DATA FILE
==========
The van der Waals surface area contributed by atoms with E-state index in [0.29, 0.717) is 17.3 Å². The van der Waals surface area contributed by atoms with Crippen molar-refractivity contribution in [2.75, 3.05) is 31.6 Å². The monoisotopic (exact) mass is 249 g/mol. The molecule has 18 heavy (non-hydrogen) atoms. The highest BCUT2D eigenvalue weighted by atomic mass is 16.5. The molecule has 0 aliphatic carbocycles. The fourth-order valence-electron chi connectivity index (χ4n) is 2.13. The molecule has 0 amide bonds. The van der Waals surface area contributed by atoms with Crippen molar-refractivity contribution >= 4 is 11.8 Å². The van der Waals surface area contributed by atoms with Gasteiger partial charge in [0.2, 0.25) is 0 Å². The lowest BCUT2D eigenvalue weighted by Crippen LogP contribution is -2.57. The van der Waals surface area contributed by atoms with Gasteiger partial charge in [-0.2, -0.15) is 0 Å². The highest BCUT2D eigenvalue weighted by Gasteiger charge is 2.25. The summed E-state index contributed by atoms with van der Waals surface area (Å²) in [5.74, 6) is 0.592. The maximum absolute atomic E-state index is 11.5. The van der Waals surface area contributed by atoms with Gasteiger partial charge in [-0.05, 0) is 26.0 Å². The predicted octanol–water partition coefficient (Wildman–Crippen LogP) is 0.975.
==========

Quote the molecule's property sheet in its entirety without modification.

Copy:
The van der Waals surface area contributed by atoms with E-state index in [0.29, 0.717) is 17.3 Å². The van der Waals surface area contributed by atoms with Crippen molar-refractivity contribution in [2.75, 3.05) is 31.6 Å². The monoisotopic (exact) mass is 249 g/mol. The molecule has 18 heavy (non-hydrogen) atoms. The highest BCUT2D eigenvalue weighted by atomic mass is 16.5. The molecule has 0 aliphatic carbocycles. The fourth-order valence-electron chi connectivity index (χ4n) is 2.13. The molecule has 0 amide bonds. The van der Waals surface area contributed by atoms with Crippen molar-refractivity contribution >= 4 is 11.8 Å². The van der Waals surface area contributed by atoms with Gasteiger partial charge in [0.2, 0.25) is 0 Å². The lowest BCUT2D eigenvalue weighted by Crippen LogP contribution is -2.57. The van der Waals surface area contributed by atoms with Gasteiger partial charge in [-0.2, -0.15) is 0 Å². The highest BCUT2D eigenvalue weighted by Gasteiger charge is 2.25. The summed E-state index contributed by atoms with van der Waals surface area (Å²) in [5.74, 6) is 0.592. The maximum absolute atomic E-state index is 11.5. The van der Waals surface area contributed by atoms with Gasteiger partial charge in [-0.05, 0) is 26.0 Å². The predicted octanol–water partition coefficient (Wildman–Crippen LogP) is 0.975.